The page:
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Fixin' Healthcare

Friday, February 24, 2006

The Lifestyle Chronicles - Life Is Short; Art Is Long

During my early years in medicine it never occured to me that health care was a commercial activity. I doubt my classmates or fellow house officers ever gave much thought to the commercial aspects of medicine. Please don't misinterpret that our thoughts and motives were so pure as to exclude money. Believe it or not, medicine had not yet been commercialized.

In those days there was frequent reference to medicine as an art and a science. This is not a reference you hear often today. I would hazard the observation that today medicine is more of a science and a business. You could also say that relative to today medicine then was more art than science.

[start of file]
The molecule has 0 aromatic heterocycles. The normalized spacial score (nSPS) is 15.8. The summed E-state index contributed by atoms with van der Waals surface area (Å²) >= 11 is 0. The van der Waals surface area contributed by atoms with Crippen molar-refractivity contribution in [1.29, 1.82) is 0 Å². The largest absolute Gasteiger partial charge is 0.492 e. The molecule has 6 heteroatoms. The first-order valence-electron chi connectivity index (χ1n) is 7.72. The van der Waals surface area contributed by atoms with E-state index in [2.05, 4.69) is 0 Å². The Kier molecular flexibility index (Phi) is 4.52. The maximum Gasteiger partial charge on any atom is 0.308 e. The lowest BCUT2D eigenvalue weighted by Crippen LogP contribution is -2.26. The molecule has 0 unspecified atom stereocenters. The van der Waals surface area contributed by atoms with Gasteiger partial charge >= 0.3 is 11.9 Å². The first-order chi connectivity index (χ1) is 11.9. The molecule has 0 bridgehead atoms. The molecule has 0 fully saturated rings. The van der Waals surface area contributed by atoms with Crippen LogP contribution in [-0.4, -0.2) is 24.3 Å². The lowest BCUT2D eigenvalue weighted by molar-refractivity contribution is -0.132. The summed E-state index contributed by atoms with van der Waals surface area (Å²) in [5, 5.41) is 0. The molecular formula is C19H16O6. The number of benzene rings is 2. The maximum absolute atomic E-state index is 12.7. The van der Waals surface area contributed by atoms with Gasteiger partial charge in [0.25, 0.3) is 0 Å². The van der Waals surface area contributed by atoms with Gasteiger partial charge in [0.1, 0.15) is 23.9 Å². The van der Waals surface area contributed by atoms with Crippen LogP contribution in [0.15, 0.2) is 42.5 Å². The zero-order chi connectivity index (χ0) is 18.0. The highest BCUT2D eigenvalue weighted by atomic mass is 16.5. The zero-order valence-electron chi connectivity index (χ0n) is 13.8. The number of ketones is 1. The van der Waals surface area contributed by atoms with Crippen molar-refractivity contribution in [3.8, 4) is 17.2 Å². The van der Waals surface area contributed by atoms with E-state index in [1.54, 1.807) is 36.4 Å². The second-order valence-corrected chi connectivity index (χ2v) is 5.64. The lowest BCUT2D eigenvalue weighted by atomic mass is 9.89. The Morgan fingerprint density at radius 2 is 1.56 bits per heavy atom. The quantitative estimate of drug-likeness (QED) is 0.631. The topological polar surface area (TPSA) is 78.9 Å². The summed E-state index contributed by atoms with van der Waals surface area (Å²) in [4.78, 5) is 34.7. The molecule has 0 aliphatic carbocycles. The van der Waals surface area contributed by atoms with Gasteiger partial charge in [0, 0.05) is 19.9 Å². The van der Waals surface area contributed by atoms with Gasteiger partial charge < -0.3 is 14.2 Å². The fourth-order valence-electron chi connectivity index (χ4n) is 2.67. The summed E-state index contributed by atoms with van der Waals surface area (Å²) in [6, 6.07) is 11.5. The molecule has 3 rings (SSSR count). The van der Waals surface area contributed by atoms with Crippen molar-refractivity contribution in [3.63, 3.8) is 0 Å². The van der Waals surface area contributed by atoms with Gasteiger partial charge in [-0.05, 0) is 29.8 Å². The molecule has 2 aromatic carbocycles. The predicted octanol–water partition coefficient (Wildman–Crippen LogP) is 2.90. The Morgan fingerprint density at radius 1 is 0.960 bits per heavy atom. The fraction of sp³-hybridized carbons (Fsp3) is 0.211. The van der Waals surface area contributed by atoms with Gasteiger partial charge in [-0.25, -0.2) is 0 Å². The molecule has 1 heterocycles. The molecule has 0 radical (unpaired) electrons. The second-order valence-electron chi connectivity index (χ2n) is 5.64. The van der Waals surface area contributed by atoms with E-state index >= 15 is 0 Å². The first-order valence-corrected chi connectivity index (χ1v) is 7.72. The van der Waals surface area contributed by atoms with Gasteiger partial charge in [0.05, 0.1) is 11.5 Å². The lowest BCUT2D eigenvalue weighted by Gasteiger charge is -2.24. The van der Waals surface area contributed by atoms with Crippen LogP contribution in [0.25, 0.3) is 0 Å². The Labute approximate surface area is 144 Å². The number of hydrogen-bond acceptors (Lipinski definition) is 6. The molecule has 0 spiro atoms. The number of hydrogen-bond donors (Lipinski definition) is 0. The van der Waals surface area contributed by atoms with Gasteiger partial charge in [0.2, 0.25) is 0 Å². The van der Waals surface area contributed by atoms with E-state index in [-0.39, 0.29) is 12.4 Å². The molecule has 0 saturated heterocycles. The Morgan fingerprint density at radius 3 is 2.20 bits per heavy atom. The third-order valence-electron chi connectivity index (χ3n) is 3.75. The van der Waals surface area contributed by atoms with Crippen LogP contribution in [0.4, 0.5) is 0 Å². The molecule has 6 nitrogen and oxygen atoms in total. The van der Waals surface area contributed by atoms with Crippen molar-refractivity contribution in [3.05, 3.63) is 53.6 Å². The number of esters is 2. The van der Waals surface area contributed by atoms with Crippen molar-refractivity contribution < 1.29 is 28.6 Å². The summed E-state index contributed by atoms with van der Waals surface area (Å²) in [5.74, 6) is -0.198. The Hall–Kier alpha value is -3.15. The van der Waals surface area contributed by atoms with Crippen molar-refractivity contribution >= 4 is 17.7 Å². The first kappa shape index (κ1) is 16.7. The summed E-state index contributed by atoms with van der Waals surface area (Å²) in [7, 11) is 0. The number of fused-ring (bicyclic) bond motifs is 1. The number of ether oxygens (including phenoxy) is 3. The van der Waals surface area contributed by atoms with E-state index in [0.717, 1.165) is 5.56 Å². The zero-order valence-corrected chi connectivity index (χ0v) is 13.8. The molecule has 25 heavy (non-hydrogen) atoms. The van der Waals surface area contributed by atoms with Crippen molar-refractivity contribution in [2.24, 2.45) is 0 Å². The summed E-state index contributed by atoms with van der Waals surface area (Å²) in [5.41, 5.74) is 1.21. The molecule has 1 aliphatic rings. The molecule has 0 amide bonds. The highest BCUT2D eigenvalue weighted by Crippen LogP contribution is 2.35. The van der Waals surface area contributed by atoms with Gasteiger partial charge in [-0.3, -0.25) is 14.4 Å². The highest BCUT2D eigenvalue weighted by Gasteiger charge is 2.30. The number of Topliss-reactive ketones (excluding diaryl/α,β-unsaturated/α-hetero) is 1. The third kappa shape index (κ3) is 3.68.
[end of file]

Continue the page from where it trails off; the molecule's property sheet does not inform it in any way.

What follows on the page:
These observations might appear judgemental and perhaps I am guilty. Memories are like difficult girlfriends. The further you get away from them, the more romantic they become. No, my purpose is more pragmatic. It is a good time to ask what has been gained and what has been lost. If health care is to be reformed, let it be based upon more than economic principles.

The essence of medical care is the encounter between a patient and a provider. Over the past 50 years this encounter has become surrounded by numerous enterprises and the nature of the encounter has been radically changed. Evaluate that encounter to determine value and quality.

Just so you will know where I am coming from; my spirits are dashed upon the rocks by pharmaceutical advertising, the multiple understandings and misunderstandings of health insurance, imperialistic hospitals, the wasteful aspects of competition, the worship of technology, the lack of emphasis on prevention and the forced march of primary care on the "trail of tears".

(Once upon a time - and they lived happily ever after.)

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